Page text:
The zoo said Tuesday that Mei Xiang had refused to allow zoo keepers to swap out the cubs since Monday afternoon. The keepers reported that the other cub was still doing well — eating, drinking, and defecating normally without signs of respiratory distress.
The post Smaller of two panda cubs at National Zoo has died appeared first on PBS NewsHour.
Video produced by Frank Carlson.
How do you choose a favorite muppet? Actor Sonia Manzano, who has played Maria on Sesame Street for more than 40 years, has some thoughts. Manzano, who recently announced she would not appear on the show’s next season, sat down with PBS NewsHour’s chief arts correspondent Jeffrey Brown to talk about her path to Sesame Street.
In her new memoir, “Becoming Maria,” Manzano talks about growing up in the South Bronx as the daughter of Puerto Rican immigrants. She told the NewsHour that she struggled to find representation of people from her neighborhood in the media, and hoped her role would help other children who felt the same way. “There is a connection that I found comforting in television,” she said.
Having appeared alongside other muppets for years, Manzano knows which one is her favorite. Check out her answer above, and watch more in a report by Jeffrey Brown tonight on the NewsHour.
Every day, these days, it seems like another frustrating Social Security story comes my way.
Today, I had two.
Social Security’s mistakes with retirement benefits are notoriously difficult to set straight. Below, you can learn from other people’s frustrating tales.
Talking to Social Security can cost you big time
My first story for you involves a widow I’ll call Jamie, who appears to have fallen victim to precisely the malfeasance that Social Security whistleblower, John McAdams, wrote us about.
Jamie took her widow’s benefit at age 60 and has waited 10 years to take her own retirement benefit at its highest age-70 level. But when she filed for her widow’s benefit at age 60, the Social Security staffer told her to call the office when she reached 62.
GOT SOCIAL SECURITY QUESTIONS?
She had no idea why, but did as she was told. She asked why she was asked to call, and the person she spoke with said he didn’t know, and they hung up. However, that person appears to have initiated Jamie’s early retirement benefit.
Now this is Jane’s recollection of what happened eight years ago. Jerry Lutz, the former Social Security Technical Expert, who reviews my columns tells me that Jamie would have had to verbally agree to file for her retirement benefit over the phone for this to have happened. Jerry said that there are a string of questions that Social Security needs to ask over the phone or in person before they can file someone to collect their retirement benefit.
Here’s what Jerry wrote me:
In order to become entitled to RIB [Retirement Insurance Benefits] at 62, Jamie would have to have filed an application. This would require answering a series of questions, and either signing or attesting over the phone that the information given is correct. Granted, she should have been advised not to file for RIB if it was disadvantageous, but she could not have been signed up for RIB based on a very short phone call as she describes.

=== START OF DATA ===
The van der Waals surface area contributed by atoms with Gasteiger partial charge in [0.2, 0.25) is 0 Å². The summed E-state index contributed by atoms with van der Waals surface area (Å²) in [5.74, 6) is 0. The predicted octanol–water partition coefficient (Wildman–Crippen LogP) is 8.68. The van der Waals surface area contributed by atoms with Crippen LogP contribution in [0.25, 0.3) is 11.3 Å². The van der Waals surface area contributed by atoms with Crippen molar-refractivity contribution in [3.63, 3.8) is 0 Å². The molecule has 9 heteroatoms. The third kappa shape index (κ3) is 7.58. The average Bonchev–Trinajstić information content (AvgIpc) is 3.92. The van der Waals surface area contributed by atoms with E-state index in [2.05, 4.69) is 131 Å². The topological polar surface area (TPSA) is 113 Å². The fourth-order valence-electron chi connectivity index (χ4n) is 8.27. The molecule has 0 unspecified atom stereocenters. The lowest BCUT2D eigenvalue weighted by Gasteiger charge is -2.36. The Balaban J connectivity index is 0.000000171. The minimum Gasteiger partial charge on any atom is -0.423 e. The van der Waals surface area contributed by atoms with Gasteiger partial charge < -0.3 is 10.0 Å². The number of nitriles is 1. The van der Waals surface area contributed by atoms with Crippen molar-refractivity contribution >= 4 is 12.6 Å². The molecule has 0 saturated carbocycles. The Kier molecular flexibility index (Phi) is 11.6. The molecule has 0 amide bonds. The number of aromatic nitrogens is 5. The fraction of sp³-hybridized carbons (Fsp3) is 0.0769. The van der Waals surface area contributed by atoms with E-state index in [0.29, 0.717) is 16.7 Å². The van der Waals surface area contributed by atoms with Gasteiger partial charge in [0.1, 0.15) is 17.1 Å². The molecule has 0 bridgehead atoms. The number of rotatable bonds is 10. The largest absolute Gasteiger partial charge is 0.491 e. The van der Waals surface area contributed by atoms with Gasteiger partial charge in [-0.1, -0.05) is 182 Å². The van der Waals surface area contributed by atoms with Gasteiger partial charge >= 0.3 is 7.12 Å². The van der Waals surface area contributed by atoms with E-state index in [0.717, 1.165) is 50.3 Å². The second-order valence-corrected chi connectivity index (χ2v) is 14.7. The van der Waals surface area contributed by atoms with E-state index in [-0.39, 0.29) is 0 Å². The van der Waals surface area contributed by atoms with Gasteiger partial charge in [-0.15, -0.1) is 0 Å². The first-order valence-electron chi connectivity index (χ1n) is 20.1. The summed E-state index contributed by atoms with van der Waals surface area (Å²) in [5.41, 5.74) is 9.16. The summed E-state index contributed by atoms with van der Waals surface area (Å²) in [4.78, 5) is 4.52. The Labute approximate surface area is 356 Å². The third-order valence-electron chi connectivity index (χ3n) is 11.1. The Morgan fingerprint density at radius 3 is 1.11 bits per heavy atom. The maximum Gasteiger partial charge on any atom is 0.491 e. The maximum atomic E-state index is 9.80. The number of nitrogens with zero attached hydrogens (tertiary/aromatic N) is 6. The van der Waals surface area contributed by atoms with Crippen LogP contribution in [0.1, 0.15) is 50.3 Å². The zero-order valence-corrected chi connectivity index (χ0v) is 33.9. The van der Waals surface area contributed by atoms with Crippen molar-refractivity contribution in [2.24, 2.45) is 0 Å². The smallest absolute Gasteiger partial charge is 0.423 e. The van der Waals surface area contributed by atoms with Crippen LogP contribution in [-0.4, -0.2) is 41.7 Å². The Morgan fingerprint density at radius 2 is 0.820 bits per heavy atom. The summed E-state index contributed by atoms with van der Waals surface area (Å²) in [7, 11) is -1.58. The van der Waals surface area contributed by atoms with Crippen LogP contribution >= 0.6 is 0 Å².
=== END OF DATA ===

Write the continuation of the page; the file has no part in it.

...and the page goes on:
I can’t tell you how many times I had similar cases when a widow could get an extra $100 a month or so at 62, and insisted on filing even though I explained how much better off they’d be if they waited until age 70. If I had a dollar for every time I heard, “I’ll probably be dead before then,” I could have retired much sooner.
Regardless of what precisely went down eight years ago in that phone call, Jamie was, from what she tells me, signed up for her age-62 retirement benefit.
But since her age 62 reduced retirement benefit was less than her age-60 reduced widow’s benefit, she continued to get the same check, namely just her widow’s benefit and had no idea that, internally, Social Security was calling her check the sum of her reduced retirement benefit plus her excess widow’s benefit (equal to the difference between her reduced widow’s benefit and her reduced early retirement benefit). She is still today getting this same total payment, leaving aside the annual cost of living adjustments (COLAs). But she would be getting far more had it not been for that errant telephone call.
Why? Because Social Security is claiming she intentionally and willingly took her retirement benefits early (even though there was nothing to gain financially and a heck of a lot to lose), she can’t collect her 76 percent higher age-70 retirement benefit that she’d now receive had she had never filed.
To truly understand this, let’s assume Jamie’s age-60 reduced widow’s benefit was $1,001 a month and her reduced age-62 retirement benefit was $1,000. (These numbers aren’t too far off from the actual ones.) So apart from the annual cost of living adjustments, Jamie’s been receiving $1,001 a month for ten years. She thought this $1,001 reflected one thing only: her age-60 application for her widow’s benefit. But since age 62, it’s reflected her age-62 reduced retirement benefit, which she never actually requested, of $1,000 plus $1 in excess widow’s benefits.